As a wild food source the cattail has few equals. When the first European settlers arrived they found the native Americans using the plant for cordage basketry and food. One can't help but surmise that during the first few years, as farm land was being cleared, the cattail helped more than one family survive until the next harvest. In early spring, as the ice leaves the marsh the cattails have already begun to grow below the water, pushing upward toward the sun. This early growth is quite edible either raw or cooked having a flavor similar to cucumber. The reason the cattail gets such an early start is the root or rhizome stores food all summer preparing for the next spring's growth. The rhizome is actually a series of bulbs strung together by roots. The bulbs can be peeled and boiled or dried and ground into flour suitable as substitute for wheat flour. The major importance of the bulbs is they are there all winter when many food sources are nonexistent. As long as the marsh has not frozen solid the rhizomes can be harvested. Lest you think this food source of small consequence an acre of cattail will produce as much as 32 tons of flour.

Having supplied shelter and food they promptly set about making their life more comfortable. Having a place to sleep would be of first importance. Once again the cattail can contribute. The soft down like material that is released from the seed pod in the fall is suitable for stuffing pillows and mattresses. It does not wear as well as duck or goose down and would certainly be replaced at the first opportunity.

The next thing one might look for is a place to sit. Benches or forms as they are called were easily made but not particularly comfortable having a flat plank seat and no back. So the chair was one of the first luxury items. At hand were the raw materials that were needed to make them, wood and rush. The chairs of the early 17th century were generally turned wood frames with a seat of either a flat board set into the frame or rush. The flat board did not solve the comfort problem and required a cushion. The rush seat on the other hand is reasonably comfortable without a cushion. The dry rush, although quite strong when pulled, is fairly brittle and can be broken if bent. In order to use it for seats it first must be soaked for a day to soften it. To make the seat the leaves are tied to a seat rail and twisted to form a roll. The roll is pulled over the opposite rail, turned around the inside of the chair leg and up over the adjacent rail. This continues with each roll woven through the previous one to form the classic X shape pattern in the top of the seat. When the end of a roll is reached the loose ends are tucked into the bottom of the seat and a new roll started. If you look at the bottom of the seat you'll see the rough clipped ends of each roll. Once the weaving of the seat is completed the space between the top and bottom of the seat is filled with the scrap rush from clipping the ends and the chair set aside for the seat to dry. As it dries the rush shrinks, pulling the seat tight. The seat is then given a light coat of shellac or varnish to protect it from dirt and wear. If varnished periodically the seat will last several generations. Rush and upholstery would be the seat of choice until the Windsor chair became popular in the 18th century. Rush seats would see a revival in the early 19th century as the seat for the fancy or Hitchcock chair. In fact the Hitchcock Co. still makes chairs with natural rush seats.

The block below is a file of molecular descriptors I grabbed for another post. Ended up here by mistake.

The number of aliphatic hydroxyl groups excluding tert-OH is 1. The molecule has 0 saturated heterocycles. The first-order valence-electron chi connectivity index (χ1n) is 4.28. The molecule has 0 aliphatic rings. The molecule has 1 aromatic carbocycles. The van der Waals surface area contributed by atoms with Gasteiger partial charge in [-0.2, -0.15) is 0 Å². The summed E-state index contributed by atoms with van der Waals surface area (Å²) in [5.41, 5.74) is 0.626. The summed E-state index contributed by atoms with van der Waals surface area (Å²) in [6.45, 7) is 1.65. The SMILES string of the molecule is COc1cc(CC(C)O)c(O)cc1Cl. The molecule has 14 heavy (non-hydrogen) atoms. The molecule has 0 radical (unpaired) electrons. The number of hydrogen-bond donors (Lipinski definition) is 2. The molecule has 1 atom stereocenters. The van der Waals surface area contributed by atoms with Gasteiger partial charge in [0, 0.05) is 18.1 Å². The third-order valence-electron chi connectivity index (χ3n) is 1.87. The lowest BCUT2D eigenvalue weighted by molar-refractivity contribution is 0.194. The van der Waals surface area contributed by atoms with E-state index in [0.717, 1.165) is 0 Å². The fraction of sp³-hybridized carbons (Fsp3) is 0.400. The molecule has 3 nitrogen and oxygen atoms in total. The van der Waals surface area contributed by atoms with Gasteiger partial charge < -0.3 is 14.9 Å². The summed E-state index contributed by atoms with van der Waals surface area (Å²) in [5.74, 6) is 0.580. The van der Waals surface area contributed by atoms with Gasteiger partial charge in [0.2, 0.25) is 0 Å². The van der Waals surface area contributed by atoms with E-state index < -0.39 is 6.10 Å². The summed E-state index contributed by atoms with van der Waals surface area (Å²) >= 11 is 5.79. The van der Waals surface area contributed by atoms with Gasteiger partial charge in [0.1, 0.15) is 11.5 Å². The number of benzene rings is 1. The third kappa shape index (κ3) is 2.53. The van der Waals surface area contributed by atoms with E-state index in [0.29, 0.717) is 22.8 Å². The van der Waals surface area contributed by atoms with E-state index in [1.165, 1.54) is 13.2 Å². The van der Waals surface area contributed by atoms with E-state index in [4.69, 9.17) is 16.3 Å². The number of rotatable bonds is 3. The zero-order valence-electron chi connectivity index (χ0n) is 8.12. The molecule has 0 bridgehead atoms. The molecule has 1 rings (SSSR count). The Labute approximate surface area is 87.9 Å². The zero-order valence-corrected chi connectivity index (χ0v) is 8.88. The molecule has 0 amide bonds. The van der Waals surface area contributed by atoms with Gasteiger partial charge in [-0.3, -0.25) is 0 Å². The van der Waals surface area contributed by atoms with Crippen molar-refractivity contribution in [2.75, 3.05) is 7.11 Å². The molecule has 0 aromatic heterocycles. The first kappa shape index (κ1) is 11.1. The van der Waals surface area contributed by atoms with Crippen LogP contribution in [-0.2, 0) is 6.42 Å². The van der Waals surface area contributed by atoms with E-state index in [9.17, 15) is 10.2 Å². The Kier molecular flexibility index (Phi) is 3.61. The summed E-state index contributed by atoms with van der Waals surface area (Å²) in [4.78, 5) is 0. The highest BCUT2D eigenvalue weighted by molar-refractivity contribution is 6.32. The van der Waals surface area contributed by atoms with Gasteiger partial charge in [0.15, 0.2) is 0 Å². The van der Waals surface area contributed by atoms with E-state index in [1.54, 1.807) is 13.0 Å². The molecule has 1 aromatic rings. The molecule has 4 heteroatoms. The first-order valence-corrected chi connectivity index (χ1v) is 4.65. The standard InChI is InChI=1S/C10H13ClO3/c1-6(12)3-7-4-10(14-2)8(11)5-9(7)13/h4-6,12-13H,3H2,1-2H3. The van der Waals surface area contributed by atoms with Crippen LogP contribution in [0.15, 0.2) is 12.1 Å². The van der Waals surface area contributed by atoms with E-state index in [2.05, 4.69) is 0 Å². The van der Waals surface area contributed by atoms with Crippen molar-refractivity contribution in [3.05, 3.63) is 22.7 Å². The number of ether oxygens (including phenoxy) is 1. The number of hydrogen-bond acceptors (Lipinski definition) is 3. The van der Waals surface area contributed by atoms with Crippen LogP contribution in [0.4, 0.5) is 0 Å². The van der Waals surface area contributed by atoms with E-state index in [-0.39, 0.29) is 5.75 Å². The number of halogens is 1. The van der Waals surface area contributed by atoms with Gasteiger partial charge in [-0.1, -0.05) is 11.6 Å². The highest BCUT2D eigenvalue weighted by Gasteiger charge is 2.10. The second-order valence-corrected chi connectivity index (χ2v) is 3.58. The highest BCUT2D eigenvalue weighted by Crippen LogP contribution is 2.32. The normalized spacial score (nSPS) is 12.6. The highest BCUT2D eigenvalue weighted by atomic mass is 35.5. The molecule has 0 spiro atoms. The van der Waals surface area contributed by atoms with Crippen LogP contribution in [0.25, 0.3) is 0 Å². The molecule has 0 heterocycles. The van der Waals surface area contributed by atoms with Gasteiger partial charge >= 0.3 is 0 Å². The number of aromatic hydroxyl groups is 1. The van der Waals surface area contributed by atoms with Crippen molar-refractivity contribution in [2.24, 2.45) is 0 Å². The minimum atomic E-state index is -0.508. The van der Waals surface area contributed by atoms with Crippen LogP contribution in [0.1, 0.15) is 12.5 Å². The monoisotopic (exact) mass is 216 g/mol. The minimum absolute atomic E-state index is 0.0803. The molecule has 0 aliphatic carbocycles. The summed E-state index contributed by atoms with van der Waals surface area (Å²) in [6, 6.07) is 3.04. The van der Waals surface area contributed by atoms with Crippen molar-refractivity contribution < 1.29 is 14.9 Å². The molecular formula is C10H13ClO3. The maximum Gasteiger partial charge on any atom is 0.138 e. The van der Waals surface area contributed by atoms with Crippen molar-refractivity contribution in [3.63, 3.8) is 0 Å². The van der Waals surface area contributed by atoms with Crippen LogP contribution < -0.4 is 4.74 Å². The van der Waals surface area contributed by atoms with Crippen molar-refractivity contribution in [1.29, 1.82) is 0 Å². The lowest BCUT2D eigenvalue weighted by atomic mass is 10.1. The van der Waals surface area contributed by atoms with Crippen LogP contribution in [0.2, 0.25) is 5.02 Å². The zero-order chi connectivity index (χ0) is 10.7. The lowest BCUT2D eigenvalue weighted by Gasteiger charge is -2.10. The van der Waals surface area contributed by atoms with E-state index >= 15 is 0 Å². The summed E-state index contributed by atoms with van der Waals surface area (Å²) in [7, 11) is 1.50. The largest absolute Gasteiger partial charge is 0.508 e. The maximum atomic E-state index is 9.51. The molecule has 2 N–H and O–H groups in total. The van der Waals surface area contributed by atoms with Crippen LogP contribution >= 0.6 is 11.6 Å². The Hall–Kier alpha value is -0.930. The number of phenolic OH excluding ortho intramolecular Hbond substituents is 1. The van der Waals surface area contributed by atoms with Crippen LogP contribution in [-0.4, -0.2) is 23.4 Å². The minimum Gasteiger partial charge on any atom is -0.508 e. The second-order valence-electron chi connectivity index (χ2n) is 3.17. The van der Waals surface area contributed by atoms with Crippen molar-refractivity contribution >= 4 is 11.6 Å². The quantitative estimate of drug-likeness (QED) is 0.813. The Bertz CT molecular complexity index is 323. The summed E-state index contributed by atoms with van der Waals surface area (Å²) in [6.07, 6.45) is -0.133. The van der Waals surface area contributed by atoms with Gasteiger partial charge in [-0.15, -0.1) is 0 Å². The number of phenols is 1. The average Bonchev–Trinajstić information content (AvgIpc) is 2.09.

The uses of the cattail hardly stop here. The Pilgrims used the dry leaves as a floor covering to keep out the cold. The fishing industry used the leaves to caulk the barrels in which salted fish was sent back to Britain. The leaves were woven into baskets for a variety of uses. Another type of rush, the soft rush was used for making rush lights. The central core or pith of the plant is soft and absorbant when dry. By simply dipping the pith of this plant in tallow a suitable light can be made which will be as good as that of a candle. A length of rush (about 18") would burn about three quarters of an hour. This simple procedure was used, though apparently not to a great extent in the Colonies, as suitable rush was less plentiful here than in Britain. Hence the betty lamp was the more popular form of lighting in America while in Britain rush lights were in use among commoners well into the 19th century.

The cattail is native to all 50 states and it continued to be important as a source of food and raw materials as colonists moved inland. However its use diminished as wood shingles replaced thatch, rugs and floor cloths became affordable and established farms became a more reliable source of food. By the early 19th century its only major use was for chair seats and so it remains today. But driving by a marsh with the cattails waving in the breeze I can't help but remember what a resource this was to our forefathers.

The Country Bed Shop
Dan Harju
328 Richardson Road
Ashby, MA 01431
(978) 386 - 7550